James Joyce - Ulysses

This is probably my favorite opening line to any novel



posted on Oct, 15 2016 @ 05:08 AM
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a reply to: zosimov

Don't know the first. The second is fromthe greatest first chapter in English literature, bar none. The pity and the tragedy of the Dust Bowl in four pages. I'm getting chicken skin just thinking of it now.



posted on Oct, 15 2016 @ 05:11 AM
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a reply to: Kandinsky

Fiat Homo. Not the name of a metrosexual Italian small car.



posted on Oct, 15 2016 @ 06:39 AM
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I don't think anyone has mentioned a couple of real classics of "first lines";


All happy families resemble one another, each unhappy family is unhappy in its own way
Leo Tolstoy, "Anna Karenina".


It is a truth universally acknowledged, that a single man in possession of a good fortune, must be in want of a wife
Jane Austen, "Pride and Prejudice".

Nabokov also provides some classic examples of last lines, which could be another thread.
Lolita;
First line

Lolita, light of my life, fire of my loins

Last line

And this is the only immortality you and I may share, my Lolita

Invitation to a Beheading;
First line

In accordance with the law the death sentence was announced to Cincinnatus C. in a whisper

Last line

Cincinnatus made his way in that direction where, to judge by the voices, stood beings akin to him

The Defence;
First line

What struck him most was the fact that from Monday on he would be Luzhin

Last line

The door was burst in. "Alexandr Ivanovich, Alexandr Ivanovish", roared several voices.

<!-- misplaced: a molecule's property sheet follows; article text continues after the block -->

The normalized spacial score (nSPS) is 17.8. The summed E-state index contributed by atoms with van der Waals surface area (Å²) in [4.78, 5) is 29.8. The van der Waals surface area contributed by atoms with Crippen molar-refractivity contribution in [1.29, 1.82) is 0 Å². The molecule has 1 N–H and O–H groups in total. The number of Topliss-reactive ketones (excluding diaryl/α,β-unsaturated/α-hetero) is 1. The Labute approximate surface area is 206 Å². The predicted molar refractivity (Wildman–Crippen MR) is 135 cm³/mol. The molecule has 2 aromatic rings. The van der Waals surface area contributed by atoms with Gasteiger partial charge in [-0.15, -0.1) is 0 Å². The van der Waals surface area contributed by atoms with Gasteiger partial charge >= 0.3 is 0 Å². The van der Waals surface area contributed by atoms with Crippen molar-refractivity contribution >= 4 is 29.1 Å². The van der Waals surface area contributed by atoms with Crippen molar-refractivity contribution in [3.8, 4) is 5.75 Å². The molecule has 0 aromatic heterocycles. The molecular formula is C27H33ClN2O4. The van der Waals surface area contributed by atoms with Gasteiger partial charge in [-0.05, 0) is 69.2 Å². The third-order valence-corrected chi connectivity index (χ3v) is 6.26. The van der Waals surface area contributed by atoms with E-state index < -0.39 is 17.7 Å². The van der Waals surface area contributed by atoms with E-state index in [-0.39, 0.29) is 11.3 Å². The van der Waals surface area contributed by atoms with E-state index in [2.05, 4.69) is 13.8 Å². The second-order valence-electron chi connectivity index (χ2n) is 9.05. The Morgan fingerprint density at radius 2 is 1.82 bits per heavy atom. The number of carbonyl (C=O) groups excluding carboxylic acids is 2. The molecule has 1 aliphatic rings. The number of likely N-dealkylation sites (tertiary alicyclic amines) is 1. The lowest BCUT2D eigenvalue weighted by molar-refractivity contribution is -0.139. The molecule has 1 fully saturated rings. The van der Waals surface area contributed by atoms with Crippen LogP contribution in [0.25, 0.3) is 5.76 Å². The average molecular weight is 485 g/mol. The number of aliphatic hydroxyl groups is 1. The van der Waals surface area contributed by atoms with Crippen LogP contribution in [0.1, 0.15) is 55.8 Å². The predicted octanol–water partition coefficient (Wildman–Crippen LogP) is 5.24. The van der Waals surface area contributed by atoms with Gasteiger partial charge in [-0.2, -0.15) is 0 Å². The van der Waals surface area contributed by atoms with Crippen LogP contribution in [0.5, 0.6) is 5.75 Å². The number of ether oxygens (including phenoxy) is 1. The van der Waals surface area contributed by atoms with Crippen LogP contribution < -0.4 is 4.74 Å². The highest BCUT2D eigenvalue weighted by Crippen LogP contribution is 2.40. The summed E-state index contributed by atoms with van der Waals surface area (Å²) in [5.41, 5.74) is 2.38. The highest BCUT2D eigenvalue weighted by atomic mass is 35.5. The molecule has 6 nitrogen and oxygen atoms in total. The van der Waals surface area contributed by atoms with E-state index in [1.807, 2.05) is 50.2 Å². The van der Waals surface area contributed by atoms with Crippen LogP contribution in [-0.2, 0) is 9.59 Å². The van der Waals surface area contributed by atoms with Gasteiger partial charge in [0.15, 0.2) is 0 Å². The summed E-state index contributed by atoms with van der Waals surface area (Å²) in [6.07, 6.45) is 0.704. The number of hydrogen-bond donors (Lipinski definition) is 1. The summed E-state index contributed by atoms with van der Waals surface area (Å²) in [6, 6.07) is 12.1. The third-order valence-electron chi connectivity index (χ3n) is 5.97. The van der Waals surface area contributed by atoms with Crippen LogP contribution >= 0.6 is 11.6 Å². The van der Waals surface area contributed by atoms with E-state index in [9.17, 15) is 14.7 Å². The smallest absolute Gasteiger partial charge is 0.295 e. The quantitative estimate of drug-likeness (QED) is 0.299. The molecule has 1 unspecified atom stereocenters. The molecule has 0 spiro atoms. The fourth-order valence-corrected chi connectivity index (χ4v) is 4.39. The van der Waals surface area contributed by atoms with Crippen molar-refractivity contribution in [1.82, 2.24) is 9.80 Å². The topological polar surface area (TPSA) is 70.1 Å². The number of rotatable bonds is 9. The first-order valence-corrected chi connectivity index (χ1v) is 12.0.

But there was no Alexandr Ivanovich


And from "Pale Fire";

I was the shadow of the waxwing slain
By the false azure in the window-pane

Not the first line of the novel, but the beginning of the eponymous poem within the novel (which ought to be in all modern anthologies).


edit on 15-10-2016 by DISRAELI because: (no reason given)



posted on Oct, 15 2016 @ 06:56 AM
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A couple of really good examples from older literature;

I wish either my father or my mother, or indeed both of them, as they were both in duty equally bound to it, had minded what they were about when they begot me.

Laurence Sterne, "Tristram Shandy".
The narrator is talking about a serious lapse of concentration, but takes four chapters to explain (in very indirect terms) how the two parties were at fault.


Considering our present state of culture, and how the Torch of Science has now been brandished and borne about, with more or less effect, for five thousand years and upwards; how in these times especially, not only the Torch still burns, and perhaps more fiercely than ever, but innumerable Rushlights and Sulphur-matches, kindled thereat, are also glancing in every direction, so that not the smallest cranny or doghole in Nature or Art can remain unilluminated- it might strike the reflective mind with some surprise that hitherto little or nothing of a fundamental character, whether in the way of Philosophy or History, has been written on the subject of Clothes.

Thomas Carlyle, "Sartor Resartus".
This sentence introduces the incomparable biography of the revered Herr Professor Diogenes Teufelsdrockh, late Professor of Things-in-general at the University of Weissnichtwo.

edit on 15-10-2016 by DISRAELI because: (no reason given)



posted on Oct, 15 2016 @ 09:01 AM
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"December's not only the worst time to get fired, it's kind of a horse# month anyhow. They should have Christmas in April and New Year's in May." - Neal Morgan



posted on Oct, 15 2016 @ 09:19 AM
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"Call me Bandit.
" Okay, hopefully that's, like, the last time I'm going to make a literary reference. But you never know. Beware . . . bewaaare . . ." - John Ringo



posted on Oct, 15 2016 @ 09:28 AM
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Sorry, I must do the whole first paragraph for this one . . .

"Colin Ferguson woke up with a hangover, alone in an unfamiliar double bed. Not the best way to start the morning. 'F*#k,' he muttered, and sat up. Moving made his headache worse. Even the quiet four-letter word seemed too d@*n loud, always a bad sign. The inside of his mouth tasted as if something had died in there a week ago." - Harry Turtledove